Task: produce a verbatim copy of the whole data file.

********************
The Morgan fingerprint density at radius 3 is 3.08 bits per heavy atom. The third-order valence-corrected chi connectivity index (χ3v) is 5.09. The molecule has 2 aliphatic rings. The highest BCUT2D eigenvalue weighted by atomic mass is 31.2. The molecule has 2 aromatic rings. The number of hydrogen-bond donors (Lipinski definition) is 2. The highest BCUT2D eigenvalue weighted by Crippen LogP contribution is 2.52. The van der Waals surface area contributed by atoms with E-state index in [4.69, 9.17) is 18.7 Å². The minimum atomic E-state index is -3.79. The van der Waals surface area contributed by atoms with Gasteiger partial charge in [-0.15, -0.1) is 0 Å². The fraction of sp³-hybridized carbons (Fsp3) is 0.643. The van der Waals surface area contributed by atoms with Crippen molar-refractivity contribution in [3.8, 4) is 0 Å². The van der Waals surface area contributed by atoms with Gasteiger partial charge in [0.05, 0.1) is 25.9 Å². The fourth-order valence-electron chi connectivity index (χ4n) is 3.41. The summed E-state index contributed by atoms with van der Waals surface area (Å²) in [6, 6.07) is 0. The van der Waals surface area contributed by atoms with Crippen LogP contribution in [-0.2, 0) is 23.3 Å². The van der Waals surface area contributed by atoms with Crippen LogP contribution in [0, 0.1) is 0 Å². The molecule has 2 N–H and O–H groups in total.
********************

The Morgan fingerprint density at radius 3 is 3.08 bits per heavy atom. The third-order valence-corrected chi connectivity index (χ3v) is 5.09. The molecule has 2 aliphatic rings. The highest BCUT2D eigenvalue weighted by atomic mass is 31.2. The molecule has 2 aromatic rings. The number of hydrogen-bond donors (Lipinski definition) is 2. The highest BCUT2D eigenvalue weighted by Crippen LogP contribution is 2.52. The van der Waals surface area contributed by atoms with E-state index in [4.69, 9.17) is 18.7 Å². The minimum atomic E-state index is -3.79. The van der Waals surface area contributed by atoms with Gasteiger partial charge in [-0.15, -0.1) is 0 Å². The fraction of sp³-hybridized carbons (Fsp3) is 0.643. The van der Waals surface area contributed by atoms with Crippen molar-refractivity contribution in [3.8, 4) is 0 Å². The van der Waals surface area contributed by atoms with Gasteiger partial charge in [0.05, 0.1) is 25.9 Å². The fourth-order valence-electron chi connectivity index (χ4n) is 3.41. The summed E-state index contributed by atoms with van der Waals surface area (Å²) in [6, 6.07) is 0. The van der Waals surface area contributed by atoms with Crippen LogP contribution in [-0.2, 0) is 23.3 Å². The van der Waals surface area contributed by atoms with Crippen LogP contribution in [0, 0.1) is 0 Å². The molecule has 2 N–H and O–H groups in total.